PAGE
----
Soft revolution

It's no big issue, but taking sides is a fated family affair. We turn to one camp when the other won't heed to our yearnings. At some point, it's a permanent affair; seldom, much like political turncoats, we switch teams.

The ongoing fray in the Senate, much to my surprise, has reached the portal of my parents' house in the province. Coming from a politically involved family, my mom maintained the most distant and less involved life from her roots. Together with my father, they are the couple one is unlikely to bump in a family reunion and share their thoughts on the political dynasty in our province.

So imagine my perplexity when she called in the middle of the night just to ask my personal opinion on the current CJonTrial issue. Before I could even answer, I heard my father in the background speaking, well arguing.

I was always on my mother's side. Being the only boy in the family and the distant relationship I have with my father, the closest emotional accord I established was with her. It was her who always climbed with me on the stage on my elementary recognition rites because my father won't accept that his only son wasn't the top in the class. When I was on the top, it was my mom who comforted my cries when every small mistakes I took were criticized by my dad.

Call it loyalty, but there is an established alliance we won't admit to the public. On petty arguments, like what flower to send to a sick relatives, I would pick my mom's choice without a thought. When a serious family problem once broke, I was silent. But the connection was lavish enough for my mom to know which side I was on.

An inevitable episode, I say. From the most ridiculous matters of what ulam to have for the night, or what brand of pasta to buy- to the most sensitive issues an episode of Lost would look lame. After all, a state of existence devoid of association has no meaning.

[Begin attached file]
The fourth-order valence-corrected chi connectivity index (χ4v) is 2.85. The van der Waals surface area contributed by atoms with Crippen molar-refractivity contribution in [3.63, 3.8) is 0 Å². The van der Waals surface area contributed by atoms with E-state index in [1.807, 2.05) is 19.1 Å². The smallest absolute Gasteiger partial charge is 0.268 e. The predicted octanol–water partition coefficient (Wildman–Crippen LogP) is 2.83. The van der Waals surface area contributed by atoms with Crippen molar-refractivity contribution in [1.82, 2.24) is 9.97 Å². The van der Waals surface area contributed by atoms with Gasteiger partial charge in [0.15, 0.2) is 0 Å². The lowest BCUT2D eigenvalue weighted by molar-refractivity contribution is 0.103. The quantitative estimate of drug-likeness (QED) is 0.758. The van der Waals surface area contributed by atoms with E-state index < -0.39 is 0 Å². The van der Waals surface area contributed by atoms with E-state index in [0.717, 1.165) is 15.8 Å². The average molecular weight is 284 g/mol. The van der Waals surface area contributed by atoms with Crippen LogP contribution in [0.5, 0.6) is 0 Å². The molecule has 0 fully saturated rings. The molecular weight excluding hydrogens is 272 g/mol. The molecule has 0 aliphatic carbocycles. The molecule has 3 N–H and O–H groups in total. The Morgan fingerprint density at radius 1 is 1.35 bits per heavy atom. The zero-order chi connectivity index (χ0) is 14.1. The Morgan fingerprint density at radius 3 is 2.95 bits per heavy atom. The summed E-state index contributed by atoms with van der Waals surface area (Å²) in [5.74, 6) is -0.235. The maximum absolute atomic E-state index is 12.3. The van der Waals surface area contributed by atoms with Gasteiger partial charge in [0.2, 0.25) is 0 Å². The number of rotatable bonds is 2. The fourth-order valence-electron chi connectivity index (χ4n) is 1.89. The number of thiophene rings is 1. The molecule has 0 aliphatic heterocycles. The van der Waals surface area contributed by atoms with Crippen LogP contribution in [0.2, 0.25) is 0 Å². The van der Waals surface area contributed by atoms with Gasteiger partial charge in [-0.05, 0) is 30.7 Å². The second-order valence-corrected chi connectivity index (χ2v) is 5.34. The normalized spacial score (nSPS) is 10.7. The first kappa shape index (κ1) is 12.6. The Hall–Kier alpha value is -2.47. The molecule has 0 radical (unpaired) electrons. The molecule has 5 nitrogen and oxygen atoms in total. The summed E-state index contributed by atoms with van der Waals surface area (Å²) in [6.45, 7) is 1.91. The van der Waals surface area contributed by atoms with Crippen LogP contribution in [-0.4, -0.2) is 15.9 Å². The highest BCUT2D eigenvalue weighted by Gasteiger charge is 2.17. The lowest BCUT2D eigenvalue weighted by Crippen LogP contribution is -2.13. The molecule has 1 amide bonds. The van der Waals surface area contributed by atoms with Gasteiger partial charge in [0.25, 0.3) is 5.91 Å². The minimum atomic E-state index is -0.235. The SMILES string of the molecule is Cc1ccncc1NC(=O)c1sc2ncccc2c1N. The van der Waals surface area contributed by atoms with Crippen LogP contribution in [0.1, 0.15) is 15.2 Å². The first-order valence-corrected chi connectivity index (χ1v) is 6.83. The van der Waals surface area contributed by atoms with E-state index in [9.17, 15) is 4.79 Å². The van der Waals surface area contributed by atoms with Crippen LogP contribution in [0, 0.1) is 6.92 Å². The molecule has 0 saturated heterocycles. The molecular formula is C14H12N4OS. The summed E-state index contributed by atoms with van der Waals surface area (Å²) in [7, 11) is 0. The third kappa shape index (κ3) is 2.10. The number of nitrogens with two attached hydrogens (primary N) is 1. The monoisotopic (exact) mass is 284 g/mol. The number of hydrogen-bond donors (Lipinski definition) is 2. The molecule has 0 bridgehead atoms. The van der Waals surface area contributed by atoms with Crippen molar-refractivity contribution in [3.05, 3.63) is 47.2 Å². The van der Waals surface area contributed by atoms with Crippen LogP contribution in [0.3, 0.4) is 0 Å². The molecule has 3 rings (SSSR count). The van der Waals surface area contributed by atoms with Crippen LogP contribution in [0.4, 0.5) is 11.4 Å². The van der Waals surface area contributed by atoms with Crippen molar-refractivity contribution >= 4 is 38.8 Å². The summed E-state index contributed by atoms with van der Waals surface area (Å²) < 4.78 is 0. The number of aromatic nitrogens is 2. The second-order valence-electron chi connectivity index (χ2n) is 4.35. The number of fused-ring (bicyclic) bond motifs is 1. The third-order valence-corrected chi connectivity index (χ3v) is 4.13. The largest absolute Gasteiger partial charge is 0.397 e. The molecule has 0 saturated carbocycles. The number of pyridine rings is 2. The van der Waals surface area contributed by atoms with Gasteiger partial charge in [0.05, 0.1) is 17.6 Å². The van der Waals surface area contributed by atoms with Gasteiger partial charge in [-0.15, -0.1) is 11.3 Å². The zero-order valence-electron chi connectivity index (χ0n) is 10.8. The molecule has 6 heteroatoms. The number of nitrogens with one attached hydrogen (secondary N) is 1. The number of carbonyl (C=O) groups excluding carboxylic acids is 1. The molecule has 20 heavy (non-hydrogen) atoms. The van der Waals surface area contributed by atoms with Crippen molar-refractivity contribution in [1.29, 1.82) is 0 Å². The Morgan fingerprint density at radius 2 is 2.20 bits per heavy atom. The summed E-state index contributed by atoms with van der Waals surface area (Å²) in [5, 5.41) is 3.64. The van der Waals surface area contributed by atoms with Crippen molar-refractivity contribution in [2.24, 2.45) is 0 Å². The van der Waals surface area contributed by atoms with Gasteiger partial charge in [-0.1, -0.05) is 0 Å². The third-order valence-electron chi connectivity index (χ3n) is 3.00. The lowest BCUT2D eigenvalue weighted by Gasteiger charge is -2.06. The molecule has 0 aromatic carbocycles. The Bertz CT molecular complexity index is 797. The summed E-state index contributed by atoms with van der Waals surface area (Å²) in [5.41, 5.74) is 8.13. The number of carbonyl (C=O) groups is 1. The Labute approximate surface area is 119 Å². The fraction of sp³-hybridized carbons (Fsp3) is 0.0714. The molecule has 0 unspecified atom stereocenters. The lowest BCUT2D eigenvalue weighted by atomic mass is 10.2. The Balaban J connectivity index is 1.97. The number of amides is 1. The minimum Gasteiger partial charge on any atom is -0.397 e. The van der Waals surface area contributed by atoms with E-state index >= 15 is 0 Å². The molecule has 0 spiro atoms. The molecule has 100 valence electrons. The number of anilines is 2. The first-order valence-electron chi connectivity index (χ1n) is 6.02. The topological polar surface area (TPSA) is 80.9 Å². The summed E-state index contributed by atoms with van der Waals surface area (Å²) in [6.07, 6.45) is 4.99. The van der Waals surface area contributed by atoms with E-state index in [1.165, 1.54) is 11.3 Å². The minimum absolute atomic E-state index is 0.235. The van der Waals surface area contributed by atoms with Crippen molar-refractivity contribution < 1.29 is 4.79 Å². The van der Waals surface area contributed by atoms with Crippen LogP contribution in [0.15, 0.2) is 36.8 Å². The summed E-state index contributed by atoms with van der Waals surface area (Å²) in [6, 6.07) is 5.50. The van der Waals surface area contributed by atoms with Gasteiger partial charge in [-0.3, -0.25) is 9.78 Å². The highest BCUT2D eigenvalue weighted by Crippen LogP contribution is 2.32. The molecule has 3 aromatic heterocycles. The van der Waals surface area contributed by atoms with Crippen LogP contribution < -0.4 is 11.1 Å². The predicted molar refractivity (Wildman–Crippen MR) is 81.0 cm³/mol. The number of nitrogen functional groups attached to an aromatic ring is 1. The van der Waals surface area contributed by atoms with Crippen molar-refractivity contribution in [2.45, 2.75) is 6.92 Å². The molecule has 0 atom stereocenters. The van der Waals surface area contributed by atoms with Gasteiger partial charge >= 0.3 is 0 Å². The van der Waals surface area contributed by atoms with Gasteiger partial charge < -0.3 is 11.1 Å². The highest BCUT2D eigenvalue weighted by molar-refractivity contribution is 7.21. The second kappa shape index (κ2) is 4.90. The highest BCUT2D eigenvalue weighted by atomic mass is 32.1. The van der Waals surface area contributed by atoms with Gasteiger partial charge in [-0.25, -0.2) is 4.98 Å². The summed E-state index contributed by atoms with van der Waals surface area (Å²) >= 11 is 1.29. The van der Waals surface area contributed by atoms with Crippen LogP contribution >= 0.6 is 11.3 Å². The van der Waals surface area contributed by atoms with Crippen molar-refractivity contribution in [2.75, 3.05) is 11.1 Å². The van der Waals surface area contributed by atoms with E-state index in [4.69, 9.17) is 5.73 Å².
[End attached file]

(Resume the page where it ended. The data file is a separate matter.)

There is no need to disclose the political conversation I had with my parents that night. But yes, I was, again, on my mother's camp. Not because I just want to, but all those years of being allies with my mother had created something more intimate than wet pillows and hot chocolate drinks.

The next day, I would learn that my dad called my sister to seek her opinion, ergo pulling her on his side. The apathy of her, my sister just shrugged and, as usual, asked why was there an argument again. Unfortunately, my 11-year old sister has nothing to say yet. So now, let's just say, it's safe to assume our side won.


  1. I don't know why pero I ended reading your post with a smile. I have this image of your father being all smug and content on his side but still being vulnerable enough to try to wake your sister for an ally. :p

  2. We are all childish n our own ways:))But yes to the smug hahaha